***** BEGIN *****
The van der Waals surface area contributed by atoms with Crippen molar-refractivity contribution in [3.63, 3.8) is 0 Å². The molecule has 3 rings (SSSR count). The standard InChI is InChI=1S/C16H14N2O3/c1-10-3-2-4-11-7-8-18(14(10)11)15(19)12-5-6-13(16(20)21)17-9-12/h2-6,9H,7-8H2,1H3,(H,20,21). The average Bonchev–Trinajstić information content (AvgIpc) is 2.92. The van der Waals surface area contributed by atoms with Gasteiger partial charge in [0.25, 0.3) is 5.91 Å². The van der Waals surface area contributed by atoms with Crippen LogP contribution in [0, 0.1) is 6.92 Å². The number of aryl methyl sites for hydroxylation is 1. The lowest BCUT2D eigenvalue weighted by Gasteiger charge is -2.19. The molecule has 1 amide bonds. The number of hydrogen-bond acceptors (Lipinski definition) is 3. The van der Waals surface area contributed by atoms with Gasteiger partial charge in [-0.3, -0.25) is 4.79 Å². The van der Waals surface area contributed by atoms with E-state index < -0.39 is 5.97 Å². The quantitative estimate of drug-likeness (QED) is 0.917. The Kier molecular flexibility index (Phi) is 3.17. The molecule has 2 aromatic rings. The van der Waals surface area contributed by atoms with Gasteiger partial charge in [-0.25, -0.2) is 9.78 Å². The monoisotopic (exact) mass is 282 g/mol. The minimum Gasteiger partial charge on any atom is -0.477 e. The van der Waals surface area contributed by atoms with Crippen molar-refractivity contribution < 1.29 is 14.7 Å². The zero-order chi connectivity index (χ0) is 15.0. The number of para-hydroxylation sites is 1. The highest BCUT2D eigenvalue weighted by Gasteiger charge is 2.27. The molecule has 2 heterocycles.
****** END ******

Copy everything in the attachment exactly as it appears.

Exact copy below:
The van der Waals surface area contributed by atoms with Crippen molar-refractivity contribution in [3.63, 3.8) is 0 Å². The molecule has 3 rings (SSSR count). The standard InChI is InChI=1S/C16H14N2O3/c1-10-3-2-4-11-7-8-18(14(10)11)15(19)12-5-6-13(16(20)21)17-9-12/h2-6,9H,7-8H2,1H3,(H,20,21). The average Bonchev–Trinajstić information content (AvgIpc) is 2.92. The van der Waals surface area contributed by atoms with Gasteiger partial charge in [0.25, 0.3) is 5.91 Å². The van der Waals surface area contributed by atoms with Crippen LogP contribution in [0, 0.1) is 6.92 Å². The number of aryl methyl sites for hydroxylation is 1. The lowest BCUT2D eigenvalue weighted by Gasteiger charge is -2.19. The molecule has 1 amide bonds. The number of hydrogen-bond acceptors (Lipinski definition) is 3. The van der Waals surface area contributed by atoms with Gasteiger partial charge in [-0.3, -0.25) is 4.79 Å². The van der Waals surface area contributed by atoms with E-state index < -0.39 is 5.97 Å². The quantitative estimate of drug-likeness (QED) is 0.917. The Kier molecular flexibility index (Phi) is 3.17. The molecule has 2 aromatic rings. The van der Waals surface area contributed by atoms with Gasteiger partial charge in [-0.25, -0.2) is 9.78 Å². The monoisotopic (exact) mass is 282 g/mol. The minimum Gasteiger partial charge on any atom is -0.477 e. The van der Waals surface area contributed by atoms with Crippen molar-refractivity contribution < 1.29 is 14.7 Å². The zero-order chi connectivity index (χ0) is 15.0. The number of para-hydroxylation sites is 1. The highest BCUT2D eigenvalue weighted by Gasteiger charge is 2.27. The molecule has 2 heterocycles.